Being a part of a college that has been around since 1693 means that there are portions of the campus which are old. These parts give charm and character to the William & Mary community, but sometimes they need repairs. Whether in the dorms, academic buildings, or facilities, pipes can break, light bulbs need to be replaced, or wiring needs to be updated.
Whenever something needs to be fixed, it needs an accompanying work order. Previously, such work orders had to be printed and filed. Until this past year, about 80% of work orders were being printed for hard copies, easily using over a 1,000 pieces of paper monthly.
“Tradesmen were printing work orders which they annotated. They then had to spend time returning to the shop to fill out timesheets and upload their annotations. Not including lost or multiple copies, we were using a lot of paper for printing work orders. Additionally, we were using gas on parts pickup and unnecessary travel between jobs,” said Associate Director of Work Control, Gerald Kinney.
An option to improve efficiency was to use iPads to process work orders, but there were inherent security risks associated with using Apple products. “iPads are good for a home system or home sharing networks because they allow collaboration. Yet that very same collaborative aspect of the tool becomes a security risk when brought into a corporate or higher education environment” said Window Systems Engineer Carlo Primero.
Not only do Apple products, like the iPads, require personal identification when users create an account, but they also request a credit card be connected to the account in order to make purchases from the App store.
That was, until Jamf was introduced to campus.
Jamf, also known as Mac management, is a macOS & iOS management framework. The software is used throughout various academic institutions, but has the largest market among corporations and higher education. In fact, Jamf is becoming an industry standard and by bringing Jamf to campus, W&M joins other universities in Virginia using the program. With Jamf, campus employees can bypass the need for personally identifiable information when using Apple devices.
Additionally, the software enables a central campus administrator to check college-owned Apple devices and ensure they comply with W&M security requirements without disruptions to everyday use. Jamf allows remote support and implementation of updated software and services to all college-owned Apple devices on campus. “We are just skimming the surface of what Jamf can do,” said Primero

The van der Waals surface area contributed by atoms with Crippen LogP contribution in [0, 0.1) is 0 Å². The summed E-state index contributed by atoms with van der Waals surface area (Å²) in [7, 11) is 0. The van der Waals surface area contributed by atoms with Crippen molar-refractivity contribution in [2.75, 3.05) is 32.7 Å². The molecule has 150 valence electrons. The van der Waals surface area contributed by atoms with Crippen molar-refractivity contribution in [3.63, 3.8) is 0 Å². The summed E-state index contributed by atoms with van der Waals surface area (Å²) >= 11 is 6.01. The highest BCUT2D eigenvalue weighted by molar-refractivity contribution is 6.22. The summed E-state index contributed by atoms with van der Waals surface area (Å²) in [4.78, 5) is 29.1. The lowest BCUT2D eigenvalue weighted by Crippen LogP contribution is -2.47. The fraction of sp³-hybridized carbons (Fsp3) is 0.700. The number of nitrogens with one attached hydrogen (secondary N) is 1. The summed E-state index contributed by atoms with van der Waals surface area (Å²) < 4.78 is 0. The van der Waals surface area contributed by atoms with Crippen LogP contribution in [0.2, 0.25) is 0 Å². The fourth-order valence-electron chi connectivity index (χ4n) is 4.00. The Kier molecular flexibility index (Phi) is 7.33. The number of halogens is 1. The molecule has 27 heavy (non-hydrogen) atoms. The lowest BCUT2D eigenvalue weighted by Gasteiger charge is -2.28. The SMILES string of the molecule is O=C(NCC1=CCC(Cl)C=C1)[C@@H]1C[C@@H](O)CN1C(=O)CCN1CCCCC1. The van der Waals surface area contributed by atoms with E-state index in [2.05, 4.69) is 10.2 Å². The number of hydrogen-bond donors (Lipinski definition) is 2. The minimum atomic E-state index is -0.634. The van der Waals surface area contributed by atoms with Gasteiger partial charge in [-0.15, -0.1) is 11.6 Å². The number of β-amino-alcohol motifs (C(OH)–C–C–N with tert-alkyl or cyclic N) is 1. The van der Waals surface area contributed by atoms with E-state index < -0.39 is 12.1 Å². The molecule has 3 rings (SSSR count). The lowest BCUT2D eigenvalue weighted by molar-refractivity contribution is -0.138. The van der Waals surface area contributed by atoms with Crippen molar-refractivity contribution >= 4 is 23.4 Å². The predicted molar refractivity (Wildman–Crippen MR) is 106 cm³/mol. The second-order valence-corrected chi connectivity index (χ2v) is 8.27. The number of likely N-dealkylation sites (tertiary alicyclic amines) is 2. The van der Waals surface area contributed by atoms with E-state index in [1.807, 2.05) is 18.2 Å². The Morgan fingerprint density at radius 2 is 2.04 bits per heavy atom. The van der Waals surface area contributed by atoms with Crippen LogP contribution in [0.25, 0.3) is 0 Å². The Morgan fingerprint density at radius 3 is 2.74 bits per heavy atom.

So when Facilities Management wanted to streamline their workflow procedures, and purchase 70 iPads for processing work orders, IT had the system for it.
“With Jamf, we created an iPad experience that’s tailored for the work environment. People using these iPads have all the IT services available to them in one place, which is managed in an App store,” Primero explains.
Using Green Fee funding, Facilities Management, with the help of IT, has transitioned to using iPads. The iPads enable quick access to records and easier swipe access than with a laptop or surface. After going through a training on how to use the iPads, tradesmen were assigned an iPad. Each iPad can be used to open FAMIS, the facilities computerized maintenance management system, in real time and complete work orders.
“With the iPads, we are able to achieve parts of our mission and vision in regards to efficiency and modernization,” said Kinney. “For example, one plumber can now do everything via the iPad. They can eventually order straight from the warehouse and keep working, which not only saves paper but also gas for unnecessary trips.”
The iPads are anticipated to reduce paper usage, lost manpower, and even carbon emissions. With a simple swipe, Facilities Management projects reductions of 80 boxes of copy paper, 2,255 lost work hours, and 3.6 metric tons of carbon emissions a year. Later, Facilities Management will explore additional purchases of iPads for other parts of the campus.
This example in Facilities Management showcases Jamf’s capabilities. Currently, Mac management is still in the testing phase. “Our primary goal is to not only secure Macs on campus, but to also cause little to no disruption in work flow. This is why a large amount of the testing phase involves building Jamf to work with various existing settings and configurations.”
Nonetheless, Jamf has already been incorporated into all Swem Media Center Macs and various Mac’s within Campus Center. Eventually, Mac management will be integrated into all college-owned Mac desktops and laptops across campus. All new Apple computers will also be programmed with Jamf which will help manage updates and security patches (much like the Dell PCs/laptops are currently managed).
And as the number of Apple products used by campus increases, Jamf will continue to protect the security of campus and its employees.